Your data (a majority of Republicans) are not racing to pander. A small fraction of Senate Republicans simply acknowledge the voting trends of having a porous border with a poorer country. You also state the obvious, that the immigrants are primarily Democrat voters. You make my point. Thanks.

ThomasH June 30, 2013 at 11:30 am

@Andrew

Your evidence for “The Democrats, for their part, should recuse themselves, as they only care about future voter constituencies?”

Andrew' June 30, 2013 at 11:34 am

Your argument of equivalence of opposite sign might make some sense if the Democrats weren’t advocating breaking laws or “reforming” immigration laws to cover for wholesale immigration lawbreaking.

This is why I say Republicans should not tie amnesty to border control. The democrats will never really follow through on border control. Or they will, because they already got their new block.

Andrew' June 30, 2013 at 11:35 am

Your evidence for “The Democrats, for their part, should recuse themselves, as they only care about future voter constituencies?”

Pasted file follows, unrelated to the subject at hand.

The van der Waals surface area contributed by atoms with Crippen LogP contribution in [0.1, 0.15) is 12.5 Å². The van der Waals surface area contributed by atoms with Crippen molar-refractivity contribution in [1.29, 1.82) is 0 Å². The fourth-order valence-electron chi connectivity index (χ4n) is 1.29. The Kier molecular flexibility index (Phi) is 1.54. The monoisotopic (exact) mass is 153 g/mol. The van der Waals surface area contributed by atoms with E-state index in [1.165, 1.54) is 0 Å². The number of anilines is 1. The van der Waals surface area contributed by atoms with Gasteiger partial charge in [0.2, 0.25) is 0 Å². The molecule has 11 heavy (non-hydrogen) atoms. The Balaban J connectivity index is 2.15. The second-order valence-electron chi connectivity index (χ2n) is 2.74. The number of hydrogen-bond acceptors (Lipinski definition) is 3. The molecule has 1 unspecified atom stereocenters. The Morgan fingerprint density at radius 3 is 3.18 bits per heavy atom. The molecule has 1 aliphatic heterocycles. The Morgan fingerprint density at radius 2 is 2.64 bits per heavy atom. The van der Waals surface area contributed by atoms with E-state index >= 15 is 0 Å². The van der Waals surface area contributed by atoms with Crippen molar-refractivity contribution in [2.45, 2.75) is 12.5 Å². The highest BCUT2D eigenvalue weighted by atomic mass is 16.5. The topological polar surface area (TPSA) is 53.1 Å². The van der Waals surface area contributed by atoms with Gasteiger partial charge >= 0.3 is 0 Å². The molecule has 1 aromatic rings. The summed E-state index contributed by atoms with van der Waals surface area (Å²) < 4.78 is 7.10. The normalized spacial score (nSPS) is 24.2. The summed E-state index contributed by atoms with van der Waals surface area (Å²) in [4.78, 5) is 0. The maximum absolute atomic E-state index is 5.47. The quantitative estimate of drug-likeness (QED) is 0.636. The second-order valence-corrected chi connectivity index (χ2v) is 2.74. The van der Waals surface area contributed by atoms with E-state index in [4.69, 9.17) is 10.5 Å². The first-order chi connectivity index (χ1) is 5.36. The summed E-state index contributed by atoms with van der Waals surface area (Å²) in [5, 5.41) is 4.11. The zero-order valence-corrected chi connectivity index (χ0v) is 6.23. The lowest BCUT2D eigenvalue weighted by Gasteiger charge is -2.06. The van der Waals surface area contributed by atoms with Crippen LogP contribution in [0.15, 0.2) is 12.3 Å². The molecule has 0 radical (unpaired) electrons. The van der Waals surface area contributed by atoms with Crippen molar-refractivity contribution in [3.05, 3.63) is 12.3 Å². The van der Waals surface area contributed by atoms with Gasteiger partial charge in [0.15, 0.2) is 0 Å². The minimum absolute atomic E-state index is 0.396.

Your evidence otherwise?

Andrew' June 30, 2013 at 11:37 am

1. They didn’t change border/immigration policy until they were content that the immigrants were solidly Democrat voters. They started no national debate on our horrible immigration system until the problem was that there were too many immigrants to fix it, conveniently Democrat voting.

Andrew' June 30, 2013 at 12:14 pm

It’s funny. Democrats don’t accuse Republicans of Realpolitik. They always accuse them of racism. Now it shifts…funny.

As for burdens of proof, you guys want me to make something plain for you that you haven’t noticed as obvious. How ’bout you try convincing me?

mrshl July 1, 2013 at 11:23 am

Just want to be clear, Andrew. You’re saying Republicans would be opposed to immigration reform even if it were expected most of these voters would be Republican?

Also, I didn’t say a majority of Republicans. Just enough to matter. Maybe I “made your point?”